6,800 ‘weapons’ removed from Scottish Parliment visitors since 2014

6,800 'weapons' removed from visitors since 2014
Picture: Getty Images
6,800 'weapons' removed from visitors since 2014 Picture: Getty Images
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More than 6,800 potential weapons have been seized from visitors to the Scottish Parliament since 2014, new figures show.

Holyrood security officers have removed 6,828 items including knives, screwdrivers and scissors during checks.

The majority of dangerous items seized were knives, with 5,832 blades found, 85 per cent of the total potential weapons, followed by 556 screwdrivers/corkscrews and 440 scissors, according to radio station LBC.

Kirkcaldy MSP David Torrance, who was assaulted by a member of the public in 2014 when he was out for a family meal, told LBC he was surprised by the “extremely high” figure, but said he still feels safe in parliament.

He said: “It is surprising that it is so high and for individuals to forget that they’ve got a pen-knife or a pair of scissors or something like that on them, I would think would be quite few, but when you look at the stats, it’s nearly 7,000 potential weapons that have been seized and removed from people and by security. That’s extremely high.

“When you see the measures that have been put in place in the Scottish Parliament, you know it has cost a lot of money, but you do feel safe in the building. Visitors feel safe in the building. It’s all about being open and friendly and being able to enjoy the atmosphere in Parliament, even if you’re a visitor coming to have a tour around it. You can see that security has been put in place and they take it really seriously.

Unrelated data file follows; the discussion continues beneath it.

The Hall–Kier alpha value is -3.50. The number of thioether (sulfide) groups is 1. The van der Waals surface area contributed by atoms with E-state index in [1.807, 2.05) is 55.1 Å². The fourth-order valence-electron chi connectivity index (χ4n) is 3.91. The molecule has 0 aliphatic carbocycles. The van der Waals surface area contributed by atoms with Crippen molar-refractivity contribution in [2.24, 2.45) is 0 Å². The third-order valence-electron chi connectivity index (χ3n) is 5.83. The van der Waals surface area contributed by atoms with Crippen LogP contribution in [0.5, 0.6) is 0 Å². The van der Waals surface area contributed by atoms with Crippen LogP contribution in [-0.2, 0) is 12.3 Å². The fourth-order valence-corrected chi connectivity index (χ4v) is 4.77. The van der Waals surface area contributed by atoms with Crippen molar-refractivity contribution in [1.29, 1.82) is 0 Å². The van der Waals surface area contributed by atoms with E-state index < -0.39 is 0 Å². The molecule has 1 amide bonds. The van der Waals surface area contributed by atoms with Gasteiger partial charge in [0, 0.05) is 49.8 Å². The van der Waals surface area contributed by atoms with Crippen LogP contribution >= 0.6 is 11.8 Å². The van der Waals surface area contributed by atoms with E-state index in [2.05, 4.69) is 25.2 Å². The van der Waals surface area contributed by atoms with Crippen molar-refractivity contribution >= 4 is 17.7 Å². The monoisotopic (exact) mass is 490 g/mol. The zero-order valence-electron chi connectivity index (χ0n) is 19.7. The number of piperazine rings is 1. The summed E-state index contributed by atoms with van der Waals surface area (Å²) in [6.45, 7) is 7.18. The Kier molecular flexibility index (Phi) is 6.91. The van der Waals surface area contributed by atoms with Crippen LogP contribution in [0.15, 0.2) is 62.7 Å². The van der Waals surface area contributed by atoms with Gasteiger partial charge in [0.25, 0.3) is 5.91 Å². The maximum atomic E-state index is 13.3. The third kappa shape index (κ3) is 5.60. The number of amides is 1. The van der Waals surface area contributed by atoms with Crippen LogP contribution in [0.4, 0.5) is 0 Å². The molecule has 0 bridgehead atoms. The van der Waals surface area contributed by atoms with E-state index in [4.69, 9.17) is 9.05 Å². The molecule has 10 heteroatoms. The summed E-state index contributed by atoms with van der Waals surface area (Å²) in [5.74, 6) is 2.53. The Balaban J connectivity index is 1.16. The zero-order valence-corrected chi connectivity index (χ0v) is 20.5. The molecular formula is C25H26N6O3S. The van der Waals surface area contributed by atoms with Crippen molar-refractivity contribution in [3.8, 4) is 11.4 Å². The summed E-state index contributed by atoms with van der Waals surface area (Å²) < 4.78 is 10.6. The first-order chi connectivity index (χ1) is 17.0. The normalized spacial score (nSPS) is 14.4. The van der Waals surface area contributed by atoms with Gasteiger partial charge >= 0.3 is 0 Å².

“The security in the parliament is absolutely fantastic. I’ve even had to take a visitor through by the front entrance, rather than using my pass. They’re great. Everything is checked, everybody is checked, so they’re doing a great job.”

A Scottish Parliament spokesman said: “For the safety of all, the parliament does not allow visitors to carry certain sharp objects such as pen-knives or scissors while they are in the building, even if it is perfectly legal to do so in public.

“Our safety first approach is similar to that operated at Scottish and UK airports.”